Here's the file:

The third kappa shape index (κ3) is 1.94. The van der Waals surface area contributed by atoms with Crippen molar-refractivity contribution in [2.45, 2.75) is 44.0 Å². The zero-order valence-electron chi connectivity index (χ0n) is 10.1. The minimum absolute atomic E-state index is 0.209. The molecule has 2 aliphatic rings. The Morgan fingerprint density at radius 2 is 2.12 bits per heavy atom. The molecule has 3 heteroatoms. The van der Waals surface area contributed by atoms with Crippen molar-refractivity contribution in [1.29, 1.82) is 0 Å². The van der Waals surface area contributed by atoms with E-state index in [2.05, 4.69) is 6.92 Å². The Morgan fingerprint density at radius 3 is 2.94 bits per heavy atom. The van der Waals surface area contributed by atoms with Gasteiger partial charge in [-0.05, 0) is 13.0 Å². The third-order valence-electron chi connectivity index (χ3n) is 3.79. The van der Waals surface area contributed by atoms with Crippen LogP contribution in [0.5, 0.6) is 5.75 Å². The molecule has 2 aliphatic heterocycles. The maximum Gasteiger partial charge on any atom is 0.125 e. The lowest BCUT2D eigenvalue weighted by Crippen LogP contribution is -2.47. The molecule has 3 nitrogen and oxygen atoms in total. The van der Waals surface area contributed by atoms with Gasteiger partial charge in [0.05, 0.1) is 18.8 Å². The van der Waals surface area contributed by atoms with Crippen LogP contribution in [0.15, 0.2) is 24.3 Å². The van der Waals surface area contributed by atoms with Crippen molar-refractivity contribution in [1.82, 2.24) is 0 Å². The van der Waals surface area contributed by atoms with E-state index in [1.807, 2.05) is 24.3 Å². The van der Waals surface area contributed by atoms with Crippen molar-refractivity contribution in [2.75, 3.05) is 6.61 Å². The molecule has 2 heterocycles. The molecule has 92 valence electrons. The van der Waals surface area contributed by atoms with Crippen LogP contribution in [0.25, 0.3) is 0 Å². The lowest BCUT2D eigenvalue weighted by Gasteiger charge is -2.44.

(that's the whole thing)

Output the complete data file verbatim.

The third kappa shape index (κ3) is 1.94. The van der Waals surface area contributed by atoms with Crippen molar-refractivity contribution in [2.45, 2.75) is 44.0 Å². The zero-order valence-electron chi connectivity index (χ0n) is 10.1. The minimum absolute atomic E-state index is 0.209. The molecule has 2 aliphatic rings. The Morgan fingerprint density at radius 2 is 2.12 bits per heavy atom. The molecule has 3 heteroatoms. The van der Waals surface area contributed by atoms with Crippen molar-refractivity contribution in [1.29, 1.82) is 0 Å². The van der Waals surface area contributed by atoms with E-state index in [2.05, 4.69) is 6.92 Å². The Morgan fingerprint density at radius 3 is 2.94 bits per heavy atom. The van der Waals surface area contributed by atoms with Gasteiger partial charge in [-0.05, 0) is 13.0 Å². The third-order valence-electron chi connectivity index (χ3n) is 3.79. The van der Waals surface area contributed by atoms with Crippen LogP contribution in [0.5, 0.6) is 5.75 Å². The molecule has 2 aliphatic heterocycles. The maximum Gasteiger partial charge on any atom is 0.125 e. The lowest BCUT2D eigenvalue weighted by Crippen LogP contribution is -2.47. The molecule has 3 nitrogen and oxygen atoms in total. The van der Waals surface area contributed by atoms with Gasteiger partial charge in [0.05, 0.1) is 18.8 Å². The van der Waals surface area contributed by atoms with Crippen LogP contribution in [0.15, 0.2) is 24.3 Å². The van der Waals surface area contributed by atoms with Crippen molar-refractivity contribution in [1.82, 2.24) is 0 Å². The van der Waals surface area contributed by atoms with E-state index in [1.807, 2.05) is 24.3 Å². The van der Waals surface area contributed by atoms with Crippen molar-refractivity contribution in [2.75, 3.05) is 6.61 Å². The molecule has 2 heterocycles. The molecule has 92 valence electrons. The van der Waals surface area contributed by atoms with Crippen LogP contribution in [0.25, 0.3) is 0 Å². The lowest BCUT2D eigenvalue weighted by Gasteiger charge is -2.44.